I graduated nursing school in 1979 & later advanced my degree. I’ve witnessed the evolution of healthcare; new disease discoveries; treatment processes & lots more. I finally understand what the saying, “I’ve already forgotten more than you’ll ever know” means. I worked in nursing before we used gloves like our second skin. I’m probably dating myself, but the timeline is important.
At the hospital I worked at we began admitting the first patients infected with HIV/AIDS during the early 90’s. The fear of contracting it was overwhelming sometimes. I would sincerely pray that I wasn’t assigned a certain patient & actually wasn’t until he was transferred to our skilled nursing facility (SNF). He was a pastor & his elderly mother never, ever left his side. We had to don full PPE prior to entering any affected patient’s room & it was a nightmare for me. I can’t breathe using masks unless the room temp is zero, so……. All the patient’s stories varied. One 26 y/o heterosexual male contracted it because of one night of unprotected sex with an infected female. Some were gay men whose previous partners were infected. One guy had advanced stages affecting his brain & was so mean/violent he spit in one of my favorite nurses eyes. She had to undergo months of treatment. This definitely didn’t help my paranoia.
Then there was one I’ll never forget. He was young; funny; Cajun speaking: & all the nurses on my floor became attached to him. His name was Robert & if he wasn’t admitted to our floor, we’d take time to go visit him wherever he was in the hospital. He learned our habits & I even cut my hair very short so the masks wouldn’t constantly mess up my hair! One night we went to visit him & he complained that I had coffee breath! He was always my patient when he was admitted to our floor & knew this wasn’t my norm at all! Lolololololol! Over time they determined that we didn’t have to use full PPE when merely entering the room, but we were to treat every patient as if they were infected. We were drilled to practice adequate blood & body fluid precautions. This wasn’t difficult because it was all so new to us.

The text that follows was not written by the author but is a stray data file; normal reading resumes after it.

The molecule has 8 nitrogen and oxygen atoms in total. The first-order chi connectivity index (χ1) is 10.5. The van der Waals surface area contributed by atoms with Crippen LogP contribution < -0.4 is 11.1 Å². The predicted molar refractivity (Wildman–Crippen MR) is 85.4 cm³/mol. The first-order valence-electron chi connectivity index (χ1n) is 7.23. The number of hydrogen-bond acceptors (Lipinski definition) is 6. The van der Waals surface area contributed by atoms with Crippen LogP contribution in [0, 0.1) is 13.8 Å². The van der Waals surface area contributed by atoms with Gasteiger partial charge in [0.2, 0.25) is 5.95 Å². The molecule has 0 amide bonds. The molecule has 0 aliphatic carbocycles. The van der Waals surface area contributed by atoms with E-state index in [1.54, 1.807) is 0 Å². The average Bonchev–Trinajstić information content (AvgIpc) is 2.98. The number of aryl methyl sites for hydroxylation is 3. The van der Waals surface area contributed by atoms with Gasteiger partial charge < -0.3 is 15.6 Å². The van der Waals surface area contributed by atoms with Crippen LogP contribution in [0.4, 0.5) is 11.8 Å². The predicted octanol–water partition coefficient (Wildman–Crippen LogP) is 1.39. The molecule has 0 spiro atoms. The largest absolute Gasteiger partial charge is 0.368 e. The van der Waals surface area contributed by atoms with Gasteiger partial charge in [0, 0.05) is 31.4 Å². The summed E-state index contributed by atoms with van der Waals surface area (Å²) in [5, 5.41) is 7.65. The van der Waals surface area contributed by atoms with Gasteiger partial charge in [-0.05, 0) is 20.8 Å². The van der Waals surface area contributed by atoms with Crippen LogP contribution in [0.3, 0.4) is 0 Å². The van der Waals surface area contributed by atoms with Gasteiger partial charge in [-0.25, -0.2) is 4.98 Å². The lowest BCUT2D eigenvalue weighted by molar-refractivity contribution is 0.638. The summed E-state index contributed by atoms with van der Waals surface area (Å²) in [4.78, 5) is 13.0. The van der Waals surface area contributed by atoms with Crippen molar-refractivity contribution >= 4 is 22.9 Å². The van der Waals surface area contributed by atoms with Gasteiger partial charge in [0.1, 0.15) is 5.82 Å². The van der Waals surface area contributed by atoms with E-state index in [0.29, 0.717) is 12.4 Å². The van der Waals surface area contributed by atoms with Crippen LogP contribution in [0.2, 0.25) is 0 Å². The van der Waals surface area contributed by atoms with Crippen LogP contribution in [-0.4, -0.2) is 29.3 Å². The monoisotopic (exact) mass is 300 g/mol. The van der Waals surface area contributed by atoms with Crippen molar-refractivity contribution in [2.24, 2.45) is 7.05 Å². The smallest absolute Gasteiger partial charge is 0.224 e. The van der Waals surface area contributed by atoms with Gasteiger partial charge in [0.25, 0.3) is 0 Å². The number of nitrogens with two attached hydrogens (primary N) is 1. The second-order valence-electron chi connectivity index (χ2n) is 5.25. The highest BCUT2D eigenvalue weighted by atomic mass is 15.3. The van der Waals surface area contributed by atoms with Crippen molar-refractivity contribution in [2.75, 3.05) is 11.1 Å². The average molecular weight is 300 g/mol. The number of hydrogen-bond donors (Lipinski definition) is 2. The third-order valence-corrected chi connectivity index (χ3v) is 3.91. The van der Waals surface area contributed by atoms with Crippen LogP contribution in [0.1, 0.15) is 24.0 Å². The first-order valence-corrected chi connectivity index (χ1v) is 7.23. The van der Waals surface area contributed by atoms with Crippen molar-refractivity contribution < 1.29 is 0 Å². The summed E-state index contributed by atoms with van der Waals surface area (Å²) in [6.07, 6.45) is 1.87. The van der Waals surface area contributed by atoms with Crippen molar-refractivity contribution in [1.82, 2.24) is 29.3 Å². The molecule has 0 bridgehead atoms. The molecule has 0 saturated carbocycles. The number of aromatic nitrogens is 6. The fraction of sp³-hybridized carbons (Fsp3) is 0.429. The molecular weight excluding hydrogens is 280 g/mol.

During some of his later stages I took the time to pray with Robert. He was raised Catholic & he happily repeated the sinners prayer with me. My most painful memory was calling his partner & begging him to make Robert a DNR. Doctors had been unsuccessful so they asked if I could try. I can still remember exactly where I was sitting at the nurses station that night & pleading, though tears, for this. None of the medical staff wanted to code him. The partner, who had stop coming to visit, refused. Not long after that phone call I returned to work from my usual days off & Robert had died. As painful as it was, I knew he wasn’t suffering & I would eventually see him again in Heaven. My fear of a disease began to slowly dissipate & I began to understand the humans affected by it. Fear grips us. Faith calms & brings peace.
Remember the pastor? I frequently worked on the SNF unit & I finally had him as a patient. Because my son, Bryce, was a toddler I continued to utilize full PPE when doing any treatments on him. Even when I explained why I did, his mom was very offended. On one occasion, during the wee morning hours, I had to restart his IV. He was very angry & began yelling & lashing out at his mother. I immediately stepped in & told him that he would in no way disrespect her in my presence. I reminded him that she has been by his side for months neglecting her own health/well being & his behavior was unacceptable. He began to cry. I listened. Afterwards, in the hall, the mom gave me a huge hug & thanked me numerous times. She was exhausted; hurt; felt alone & uncertain about her son’s future. So many pent up emotions were discussed on a regular basis & we developed a wonderful, respectful working relationship until he was finally discharged.
Stories like this were repeated over & over with every new wave of unknown disease. As a nurse I was subjected to every virus that hit our ER. There were some patients quarantined in ICU that even our greatest diagnosticians couldn’t figure out what they had. Those are unforgettable.